We wanted to find out the effects on health of cutting down on saturated fat in our food (replacing animal fats with plant oils, unsaturated spreads and more starchy foods).
We assessed the effect of cutting down the amount of saturated fat we eat on health outcomes including dying, heart disease, stroke and cancer for at least two years. We only looked at studies of adults (18 years or older). This included men and women with and without cardiovascular disease. We did not include studies of acutely ill people or pregnant or breastfeeding women.
The review found that cutting down on saturated fat led to a 17% reduction in the risk of cardiovascular disease (including heart disease and strokes), but no effects on the risk of dying. The review found no clear health benefits of replacing saturated fats with starchy foods or protein.
The first thing that strikes me about the author’s self-described “Key results” is that “cutting down on saturated fat” (whatever “cutting down” means) has “no effects on the risk of dying”. This study shows no effect of intervention (i.e., reducing sat fat) on all-cause mortality, cardiovascular mortality, myocardial infarctions (MI), non-fatal MI, stroke, coronary heart disease mortality, and coronary heart disease events. What’s the point of “cutting down” if it doesn’t change the risk of dying?
The second thing that jumps out is the stated 17% reduction in the risk of CVD. Therefore, even though your risk of dying doesn’t change (as referenced above), at least you get some added protection against CVD, right? And that seems like a significant benefit until you realize the authors have chosen to highlight the relative risk versus the absolute risk. I’m not going to go into a deep discussion of statistical analysis, but I am confident that the actual number of people who reduced their risk of CVD by being part of the groups who reduced their saturated fat in the various studies was very, very small in relation to the actual number of people in the other groups in the studies (e.g., a control group) who reduced their risk of CVD.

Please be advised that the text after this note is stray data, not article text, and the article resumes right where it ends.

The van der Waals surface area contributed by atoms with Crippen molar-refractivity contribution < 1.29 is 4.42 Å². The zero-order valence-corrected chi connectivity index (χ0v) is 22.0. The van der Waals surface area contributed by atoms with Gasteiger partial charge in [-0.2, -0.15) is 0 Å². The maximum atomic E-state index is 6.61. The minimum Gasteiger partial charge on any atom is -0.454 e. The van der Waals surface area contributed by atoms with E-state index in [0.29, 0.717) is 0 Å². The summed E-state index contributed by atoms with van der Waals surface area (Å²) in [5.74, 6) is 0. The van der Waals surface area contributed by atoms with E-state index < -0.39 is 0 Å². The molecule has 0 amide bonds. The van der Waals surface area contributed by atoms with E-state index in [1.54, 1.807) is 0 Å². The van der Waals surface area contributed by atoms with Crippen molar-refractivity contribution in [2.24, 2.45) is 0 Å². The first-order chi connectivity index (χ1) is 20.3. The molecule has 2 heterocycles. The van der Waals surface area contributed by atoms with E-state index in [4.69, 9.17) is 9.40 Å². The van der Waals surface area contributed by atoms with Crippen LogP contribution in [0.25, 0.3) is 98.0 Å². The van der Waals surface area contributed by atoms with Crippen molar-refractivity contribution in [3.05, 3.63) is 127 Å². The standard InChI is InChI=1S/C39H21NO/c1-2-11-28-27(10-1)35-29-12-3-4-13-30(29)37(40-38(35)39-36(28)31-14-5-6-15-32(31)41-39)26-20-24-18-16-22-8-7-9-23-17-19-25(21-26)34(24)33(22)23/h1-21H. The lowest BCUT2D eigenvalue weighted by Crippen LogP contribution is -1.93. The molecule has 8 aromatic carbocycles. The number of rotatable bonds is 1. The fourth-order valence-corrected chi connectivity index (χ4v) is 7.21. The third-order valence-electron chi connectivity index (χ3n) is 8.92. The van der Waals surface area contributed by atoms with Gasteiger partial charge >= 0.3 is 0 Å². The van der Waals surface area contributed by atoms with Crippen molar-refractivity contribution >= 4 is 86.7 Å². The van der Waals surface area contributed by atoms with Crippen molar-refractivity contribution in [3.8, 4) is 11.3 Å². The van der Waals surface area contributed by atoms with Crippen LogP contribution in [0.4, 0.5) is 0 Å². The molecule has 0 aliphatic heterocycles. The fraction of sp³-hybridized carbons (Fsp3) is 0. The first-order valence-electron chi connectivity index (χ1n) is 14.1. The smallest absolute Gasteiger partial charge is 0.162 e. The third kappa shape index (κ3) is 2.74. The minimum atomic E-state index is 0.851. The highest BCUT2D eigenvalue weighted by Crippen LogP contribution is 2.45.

JBean, did you look at Table 6 in this Cochrane review?
Of the 13 studies they choose to include, one of the studies is the Oslo Diet Heart Study. Apart from the fact that it’s from 1966 and doesn’t control for transfat, that study is acknowledged as multifactorial (i.e., the Oslo Diet wasn’t just about fat and the Oslo Diet study factored in things like exercise). In addition, the study was men only. Finally, and most importantly, there were 412 participants (all of whom had a previous heart attack), but the Oslo study only contains dietary information from 17 participants. How can you possibly draw conclusions about saturated fat reduction from that information?
There are serious flaws with some of the other studies included in that Cochrane review, but I’m going to pass on further comments except to say that from what I can tell, none of the studies were about saturated fat in isolation. They were all comparative (e.g., sat fat versus PUFA) and provide little information as to sugar reduction along with fat reduction.
In closing, I want to go back to one of the “Key results” that said: “The review found no clear health benefits of replacing saturated fats with starchy foods or protein.” This result is particularly on point for this discussion because the study said there was no benefit from replacing saturated fat with carbohydrates EVEN WHEN IT LOWERS CHOLESTEROL. If cholesterol is the issue, then that wouldn’t be true.